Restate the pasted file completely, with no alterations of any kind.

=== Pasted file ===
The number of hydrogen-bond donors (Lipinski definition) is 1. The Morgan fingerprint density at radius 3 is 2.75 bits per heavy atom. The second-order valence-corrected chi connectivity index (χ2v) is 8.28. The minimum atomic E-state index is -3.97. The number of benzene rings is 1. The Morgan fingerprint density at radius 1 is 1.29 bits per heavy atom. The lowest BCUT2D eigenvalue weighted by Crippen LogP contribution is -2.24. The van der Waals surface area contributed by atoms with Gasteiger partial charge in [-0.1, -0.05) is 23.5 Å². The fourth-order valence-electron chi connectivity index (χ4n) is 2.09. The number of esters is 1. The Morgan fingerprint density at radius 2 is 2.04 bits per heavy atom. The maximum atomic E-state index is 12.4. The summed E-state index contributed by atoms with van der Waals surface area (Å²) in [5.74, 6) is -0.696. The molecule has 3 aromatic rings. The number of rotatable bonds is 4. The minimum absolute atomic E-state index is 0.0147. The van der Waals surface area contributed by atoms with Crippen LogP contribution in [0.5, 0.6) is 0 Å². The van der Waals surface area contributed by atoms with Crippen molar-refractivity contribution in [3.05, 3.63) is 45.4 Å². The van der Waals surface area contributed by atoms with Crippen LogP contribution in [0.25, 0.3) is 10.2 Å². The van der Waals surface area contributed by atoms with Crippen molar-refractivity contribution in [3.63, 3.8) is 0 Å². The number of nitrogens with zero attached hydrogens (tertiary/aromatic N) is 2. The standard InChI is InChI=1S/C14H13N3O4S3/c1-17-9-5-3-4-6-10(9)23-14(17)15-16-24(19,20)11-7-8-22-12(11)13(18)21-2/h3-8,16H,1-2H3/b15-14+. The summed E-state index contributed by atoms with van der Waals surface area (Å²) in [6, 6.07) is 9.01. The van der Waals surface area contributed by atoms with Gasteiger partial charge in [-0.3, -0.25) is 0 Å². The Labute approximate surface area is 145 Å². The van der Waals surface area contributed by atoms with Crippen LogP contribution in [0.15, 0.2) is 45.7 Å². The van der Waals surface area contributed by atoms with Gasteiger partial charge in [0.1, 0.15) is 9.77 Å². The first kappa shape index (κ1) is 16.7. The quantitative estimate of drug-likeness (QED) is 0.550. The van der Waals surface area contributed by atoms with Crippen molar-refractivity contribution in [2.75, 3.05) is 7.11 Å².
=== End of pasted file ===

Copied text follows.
The number of hydrogen-bond donors (Lipinski definition) is 1. The Morgan fingerprint density at radius 3 is 2.75 bits per heavy atom. The second-order valence-corrected chi connectivity index (χ2v) is 8.28. The minimum atomic E-state index is -3.97. The number of benzene rings is 1. The Morgan fingerprint density at radius 1 is 1.29 bits per heavy atom. The lowest BCUT2D eigenvalue weighted by Crippen LogP contribution is -2.24. The van der Waals surface area contributed by atoms with Gasteiger partial charge in [-0.1, -0.05) is 23.5 Å². The fourth-order valence-electron chi connectivity index (χ4n) is 2.09. The number of esters is 1. The Morgan fingerprint density at radius 2 is 2.04 bits per heavy atom. The maximum atomic E-state index is 12.4. The summed E-state index contributed by atoms with van der Waals surface area (Å²) in [5.74, 6) is -0.696. The molecule has 3 aromatic rings. The number of rotatable bonds is 4. The minimum absolute atomic E-state index is 0.0147. The van der Waals surface area contributed by atoms with Crippen LogP contribution in [0.5, 0.6) is 0 Å². The van der Waals surface area contributed by atoms with Crippen molar-refractivity contribution in [3.05, 3.63) is 45.4 Å². The van der Waals surface area contributed by atoms with Crippen LogP contribution in [0.25, 0.3) is 10.2 Å². The van der Waals surface area contributed by atoms with Crippen molar-refractivity contribution in [3.63, 3.8) is 0 Å². The number of nitrogens with zero attached hydrogens (tertiary/aromatic N) is 2. The standard InChI is InChI=1S/C14H13N3O4S3/c1-17-9-5-3-4-6-10(9)23-14(17)15-16-24(19,20)11-7-8-22-12(11)13(18)21-2/h3-8,16H,1-2H3/b15-14+. The summed E-state index contributed by atoms with van der Waals surface area (Å²) in [6, 6.07) is 9.01. The van der Waals surface area contributed by atoms with Gasteiger partial charge in [-0.3, -0.25) is 0 Å². The Labute approximate surface area is 145 Å². The van der Waals surface area contributed by atoms with Crippen LogP contribution in [0.15, 0.2) is 45.7 Å². The van der Waals surface area contributed by atoms with Gasteiger partial charge in [0.1, 0.15) is 9.77 Å². The first kappa shape index (κ1) is 16.7. The quantitative estimate of drug-likeness (QED) is 0.550. The van der Waals surface area contributed by atoms with Crippen molar-refractivity contribution in [2.75, 3.05) is 7.11 Å².